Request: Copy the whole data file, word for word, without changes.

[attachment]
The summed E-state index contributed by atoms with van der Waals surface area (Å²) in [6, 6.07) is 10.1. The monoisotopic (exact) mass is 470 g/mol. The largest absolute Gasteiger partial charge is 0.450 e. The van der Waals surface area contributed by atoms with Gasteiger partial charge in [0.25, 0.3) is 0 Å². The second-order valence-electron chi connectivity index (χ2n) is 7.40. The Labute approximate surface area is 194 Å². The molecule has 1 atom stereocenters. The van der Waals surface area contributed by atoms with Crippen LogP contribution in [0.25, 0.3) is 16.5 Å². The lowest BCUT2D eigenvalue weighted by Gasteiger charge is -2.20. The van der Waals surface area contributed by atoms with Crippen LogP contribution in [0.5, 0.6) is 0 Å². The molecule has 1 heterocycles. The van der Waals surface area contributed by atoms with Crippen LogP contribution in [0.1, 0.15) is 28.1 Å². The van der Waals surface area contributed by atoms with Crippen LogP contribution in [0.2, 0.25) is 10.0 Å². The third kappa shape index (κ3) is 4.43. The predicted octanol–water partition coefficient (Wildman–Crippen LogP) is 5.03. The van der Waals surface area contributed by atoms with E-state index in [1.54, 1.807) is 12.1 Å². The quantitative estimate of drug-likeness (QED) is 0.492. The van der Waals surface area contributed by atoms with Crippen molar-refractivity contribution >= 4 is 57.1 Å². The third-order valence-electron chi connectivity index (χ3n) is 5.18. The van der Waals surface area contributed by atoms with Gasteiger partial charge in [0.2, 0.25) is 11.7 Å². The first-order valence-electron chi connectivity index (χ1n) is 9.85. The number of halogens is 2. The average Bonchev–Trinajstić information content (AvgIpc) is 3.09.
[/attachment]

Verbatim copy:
The summed E-state index contributed by atoms with van der Waals surface area (Å²) in [6, 6.07) is 10.1. The monoisotopic (exact) mass is 470 g/mol. The largest absolute Gasteiger partial charge is 0.450 e. The van der Waals surface area contributed by atoms with Gasteiger partial charge in [0.25, 0.3) is 0 Å². The second-order valence-electron chi connectivity index (χ2n) is 7.40. The Labute approximate surface area is 194 Å². The molecule has 1 atom stereocenters. The van der Waals surface area contributed by atoms with Crippen LogP contribution in [0.25, 0.3) is 16.5 Å². The lowest BCUT2D eigenvalue weighted by Gasteiger charge is -2.20. The van der Waals surface area contributed by atoms with Crippen LogP contribution in [0.5, 0.6) is 0 Å². The molecule has 1 heterocycles. The van der Waals surface area contributed by atoms with Crippen LogP contribution in [0.1, 0.15) is 28.1 Å². The van der Waals surface area contributed by atoms with Crippen LogP contribution in [0.2, 0.25) is 10.0 Å². The third kappa shape index (κ3) is 4.43. The predicted octanol–water partition coefficient (Wildman–Crippen LogP) is 5.03. The van der Waals surface area contributed by atoms with E-state index in [1.54, 1.807) is 12.1 Å². The quantitative estimate of drug-likeness (QED) is 0.492. The van der Waals surface area contributed by atoms with Crippen molar-refractivity contribution >= 4 is 57.1 Å². The third-order valence-electron chi connectivity index (χ3n) is 5.18. The van der Waals surface area contributed by atoms with Gasteiger partial charge in [0.2, 0.25) is 11.7 Å². The first-order valence-electron chi connectivity index (χ1n) is 9.85. The number of halogens is 2. The average Bonchev–Trinajstić information content (AvgIpc) is 3.09.